Bayside - Killing Time
While Bayside had gotten plenty of acclaim over the years, I was never able to get past lead singer Anthony Raneri's unique voice. But with Killing Time, the voice stopped bothering me as much as it used to, and the slickly crafted rock songs helped this album burst into my top ten. "Sick, Sick, Sick" and "Already Gone" are two of my favorite tracks on the year, and Bayside has finally turned me into a fan.
The Bigger Lights - Battle Hymn
It's safe to say that I never expected this, even if I should have. The Bigger Lights finally decided to leave Doghouse Records and create the rock record they wanted to create, rather than continuing to coast along for accessibility and fame. This is one of the greatest maturations of any band in the last few years, as The Bigger Lights finally put some sophistication into both the lyrics and the music. While the band is on somewhat of a hiatus, they at least showed that they have the potential to put out outstanding records.
Bright Eyes - The People's Key
Similar to my issues with Bayside, I could just never tolerate Conor Oberst's voice. Minimalist folk music was never my favorite, so when I heard the synths of "Shell Games", I finally enjoyed a Bright Eyes song. The philosophic monologue of "Firewall" guides the band from the older style folk into the more modern sound of the rest of The People's Key. While the album is a departure from classic Bright Eyes and definitely disappointed many fans of the band, I feel that the bigger arrangements in The People's Key actually improved the record.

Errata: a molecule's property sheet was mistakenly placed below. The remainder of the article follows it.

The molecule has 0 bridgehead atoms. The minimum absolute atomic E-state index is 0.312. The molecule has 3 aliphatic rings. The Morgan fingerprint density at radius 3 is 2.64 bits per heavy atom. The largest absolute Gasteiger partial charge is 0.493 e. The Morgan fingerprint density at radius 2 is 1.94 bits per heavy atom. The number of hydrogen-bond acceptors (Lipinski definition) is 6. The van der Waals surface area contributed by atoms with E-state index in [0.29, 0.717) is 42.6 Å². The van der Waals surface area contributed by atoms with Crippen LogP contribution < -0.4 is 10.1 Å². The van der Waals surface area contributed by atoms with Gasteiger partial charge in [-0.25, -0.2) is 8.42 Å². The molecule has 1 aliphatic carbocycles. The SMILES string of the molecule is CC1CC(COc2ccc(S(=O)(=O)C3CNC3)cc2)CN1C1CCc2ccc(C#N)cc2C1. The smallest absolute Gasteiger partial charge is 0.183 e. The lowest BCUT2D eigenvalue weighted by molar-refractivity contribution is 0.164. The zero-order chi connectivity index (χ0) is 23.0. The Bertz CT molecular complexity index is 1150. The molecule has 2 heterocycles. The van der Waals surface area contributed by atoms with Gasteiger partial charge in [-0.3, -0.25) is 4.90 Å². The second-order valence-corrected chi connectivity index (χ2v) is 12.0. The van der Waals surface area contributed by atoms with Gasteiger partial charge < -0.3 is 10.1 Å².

I enjoyed Fireworks. I just had no clue that they would burst past the majority of pop punk bands on the way to the top of the genre. Fireworks went from another generic pop punk band with whiny vocals and average lyrics to one of the most unique. "Arrows", "Teeth", and "Oh, Why Can't We Start Old And Get Younger" show the band moving outside the box while "Summer" is one of the strongest classic pop punk tracks of 2011.
Lights - Siberia
I didn't like Lights, and I don't like dubstep. So how can a mixture of the two create one of my favorite records of the year? I don't know, but it doesn't really matter. Lights' twinkly beats have been replaced by dark and grimy beats and Holy Fuck is brought in to help produce many of the tracks. Canadian rapper Shad also has a few appearances on the best tracks on the album, which along with the change in beats shows Lights willingness to experiment with new sounds.
Mayday Parade - Mayday Parade
After the atrocity known as Anywhere But Here, I never expected to care about Mayday Parade again. But the band's self titled album brought a shred of hope that they could actually make another album at the level of A Lesson In Romantics. Luckily, Derek finally felt on sharing the vocal spotlight with drummer Jake Bundrick, bringing listeners back to the dual vocalled days of A Lesson In Romantics. "Everything's An Illusion" is one of the best songs the band has written, fitting in favorably with the hits off the debut.
Daybreak was another situation similar to Bayside and Bright Eyes. While I'd given multiple Saves The Day albums listens over the past year or so, none of them stuck with me at all. There was something about the flow of Stay What You Are that turned me off of it, plus Chris Conley's vocals put me off slightly. The title track is a five movement masterpiece, and the whole album dominates with the hooks unlike any Saves The Day record I had heard before.
And the Hellogoodbye award for biggest stylistic improvement of 2011 goes to Select Start. Before The New Atlantic, I knew the band as a heavily autotuned electropop band, similar to the aforementioned Hellogoodbye. But The New Atlantic shows none of their previous failure, as Select Start has reconstructed themselves as a widely instrumented harmony based indie pop band. New addition Daniel Lancaster (brother of Go Radio's Jason Lancaster) added another dimension to the vocals, while every band member gets a chance in singing harmonies in the a capella "So Far".